The Supreme Court of the United States said Wednesday that police officers must have a warrant before searching the cell phone contents of an individual under arrest.
In a unanimous ruling announced early Wednesday, the high court settled two cases surrounding instances in which law enforcement officials scoured the mobile phones of suspects in custody and then used information contained therein to pursue further charges.
“The police generally may not, without a warrant, search digital information on a cell phone seized from an individual who has been arrested,” the Supreme Court ruled.
“Modern cell phones are not just another technological convenience,” the court continued. “The fact that technology now allows an individual to carry such information in his hand does not make the information any less worthy of the protection for which the Founders fought. Our answer to the question of what police must do before searching a cell phone seized incident to an arrest is accordingly simple — get a warrant.”
Orin Kerr, a Georgetown University law professor who focuses primarily on computer cases, wrote Wednesday morning on his Washington Post-hosted blog that the court’s decision was “a big win for digital privacy.”
“[W]ow, what a day at the Supreme Court,” tweeted Electronic Freedom Foundation special counsel Marcia Hoffman, whose group entered a brief in the case ahead of Wednesday’s ruling. “Wow. You go, Chief Justice Roberts,” she wrote.
I’m a little slow to the party from the West Coast here, but wow, what a day at the Supreme Court.
— Marcia Hofmann (@marciahofmann) June 25, 2014
SCOTUS: cops need a warrant to search a cell phone seized incident to arrest. http://t.co/SUDYjNslBI Wow. You go, Chief Justice Roberts.
— Marcia Hofmann (@marciahofmann) June 25, 2014
Although past events have provided for instances in which it could be argued that law enforcement office may want to search cell phones upon arresting a person in order to preserve evidence or protect their own safety, the court suggested in this week’s ruling that the privacy implications involved with scouring in essence pocket-sized computers cannot be ignored.
“Law enforcement officers remain free to examine the physical aspects of a phone to ensure that it will not be used as a weapon — say, to determine whether there is a razor blade hidden between the phone and its case. Once an officer has secured a phone and eliminated any potential physical threats, however, data on the phone can endanger no one,” the ruling reads in part.
“The United States and California both suggest that a search of cell phone data might help ensure officer safety in more indirect ways, for example by alerting officers that confederates of the arrestee are headed to the scene,” the court continued, “There is undoubtedly a strong government interest in warning officers about such possibilities, but neither the United States nor California offers evidence to suggest that their concerns are based on actual experience.”
The high court’s decision stems from two cases in which individuals received extended prison sentences due to convictions that may not have been possible had police avoided their respective cell phones to gather evidence. In both instances, a warrant was absent.
In one case, David Riley v California, police stopped the defendant for a minor traffic violation and then, upon inspecting his cell phone without a warrant, came across clues that led them to believe he was involved in a criminal gang. From there, a detective “went through” Riley’s phone “looking for evidence, because . . . gang members will often video themselves with guns or take pictures of themselves with the guns,” the court cited from earlier testimony. As a result of the evidence found on Riley’s phone, he was ultimately charged in connection with a shooting unrelated to the traffic violation, including counts of firing at an occupied vehicle, assault with a semiautomatic firearm and attempted murder. His status as a gang member — revealed through the warrantless search — allowed prosecutors to successfully pursue an enhanced sentence of 15 years to life in prison.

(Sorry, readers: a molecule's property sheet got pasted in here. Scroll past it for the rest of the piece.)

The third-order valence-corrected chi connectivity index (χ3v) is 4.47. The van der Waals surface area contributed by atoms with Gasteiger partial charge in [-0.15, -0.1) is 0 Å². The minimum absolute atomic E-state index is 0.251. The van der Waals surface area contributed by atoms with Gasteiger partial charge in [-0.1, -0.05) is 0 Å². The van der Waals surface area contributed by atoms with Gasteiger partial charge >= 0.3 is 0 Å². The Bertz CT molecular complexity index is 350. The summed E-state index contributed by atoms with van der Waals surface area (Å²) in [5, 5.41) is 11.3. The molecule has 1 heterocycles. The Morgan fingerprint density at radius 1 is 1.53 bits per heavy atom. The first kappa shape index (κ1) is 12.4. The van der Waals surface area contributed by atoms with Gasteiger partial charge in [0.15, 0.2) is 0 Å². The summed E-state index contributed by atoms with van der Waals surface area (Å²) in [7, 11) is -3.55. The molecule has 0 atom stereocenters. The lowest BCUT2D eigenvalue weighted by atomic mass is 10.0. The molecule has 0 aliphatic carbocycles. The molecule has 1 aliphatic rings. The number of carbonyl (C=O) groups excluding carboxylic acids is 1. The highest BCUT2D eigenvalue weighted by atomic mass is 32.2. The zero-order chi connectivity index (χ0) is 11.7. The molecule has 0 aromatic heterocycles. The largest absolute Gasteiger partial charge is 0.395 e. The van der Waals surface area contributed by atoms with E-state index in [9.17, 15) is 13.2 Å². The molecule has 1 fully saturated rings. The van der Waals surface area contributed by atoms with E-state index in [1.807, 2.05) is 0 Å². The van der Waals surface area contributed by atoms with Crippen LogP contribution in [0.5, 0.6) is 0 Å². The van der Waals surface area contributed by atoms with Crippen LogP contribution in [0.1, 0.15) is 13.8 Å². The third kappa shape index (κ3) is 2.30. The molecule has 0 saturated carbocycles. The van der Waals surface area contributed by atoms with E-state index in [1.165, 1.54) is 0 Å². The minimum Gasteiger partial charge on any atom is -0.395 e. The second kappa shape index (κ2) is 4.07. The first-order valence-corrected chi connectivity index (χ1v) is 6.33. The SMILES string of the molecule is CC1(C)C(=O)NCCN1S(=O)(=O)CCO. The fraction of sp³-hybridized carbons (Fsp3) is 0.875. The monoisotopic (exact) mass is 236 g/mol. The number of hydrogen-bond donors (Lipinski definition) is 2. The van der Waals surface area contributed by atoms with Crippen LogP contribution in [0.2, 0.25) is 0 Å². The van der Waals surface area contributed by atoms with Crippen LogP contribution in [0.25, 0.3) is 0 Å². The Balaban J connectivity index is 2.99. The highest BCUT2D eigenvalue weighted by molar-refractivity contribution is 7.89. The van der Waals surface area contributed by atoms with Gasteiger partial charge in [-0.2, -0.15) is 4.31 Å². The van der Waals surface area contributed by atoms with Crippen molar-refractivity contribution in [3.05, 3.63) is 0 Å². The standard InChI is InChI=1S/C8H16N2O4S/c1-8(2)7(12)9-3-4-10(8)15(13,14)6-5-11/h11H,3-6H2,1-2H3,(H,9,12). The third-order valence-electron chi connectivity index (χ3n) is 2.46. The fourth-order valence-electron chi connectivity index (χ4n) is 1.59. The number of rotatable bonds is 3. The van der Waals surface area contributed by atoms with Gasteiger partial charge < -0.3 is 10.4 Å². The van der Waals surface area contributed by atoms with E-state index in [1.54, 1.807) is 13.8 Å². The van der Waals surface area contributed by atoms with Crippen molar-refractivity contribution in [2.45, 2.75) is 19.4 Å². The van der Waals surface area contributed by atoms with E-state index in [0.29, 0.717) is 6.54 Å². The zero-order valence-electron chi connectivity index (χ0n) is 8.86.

In the matter of Brima Wurie v California, that individual was sentenced to 262 months in prison after police seized his phone during an arrest for an attempted drug deal and traced a contact saved on his device with the label “My Home” back to his residence where narcotics and drugs were then seized.
After reviewing three high court precedents concerning the search of items found on individuals being placed under arrest, SCOTUS said scouring the contents of a cell phone is a matter that must be authorized by a warrant.
“We cannot deny that our decision today will have an impact on the ability of law enforcement to combat crime,” the court acknowledged. “Cell phones have become important tools in facilitating coordination and communication among members of criminal enterprises, and can provide valuable incriminating information about dangerous criminals. Privacy comes at a cost. Our holding, of course, is not that the information on a cell phone is immune from search; it is instead that a warrant is generally required before such a search, even when a cell phone is seized incident to arrest. Our cases have historically recognized that the warrant requirement is ‘an important working part of our machinery of government,’ not merely ‘an inconvenience to be somehow “weighed” against the claims of police efficiency.’”
“In addition, although the search incident to arrest exception does not apply to cell phones, the continued availability of the exigent circumstances exception may give law enforcement a justification for a warrantless search in particular cases,” the court continued.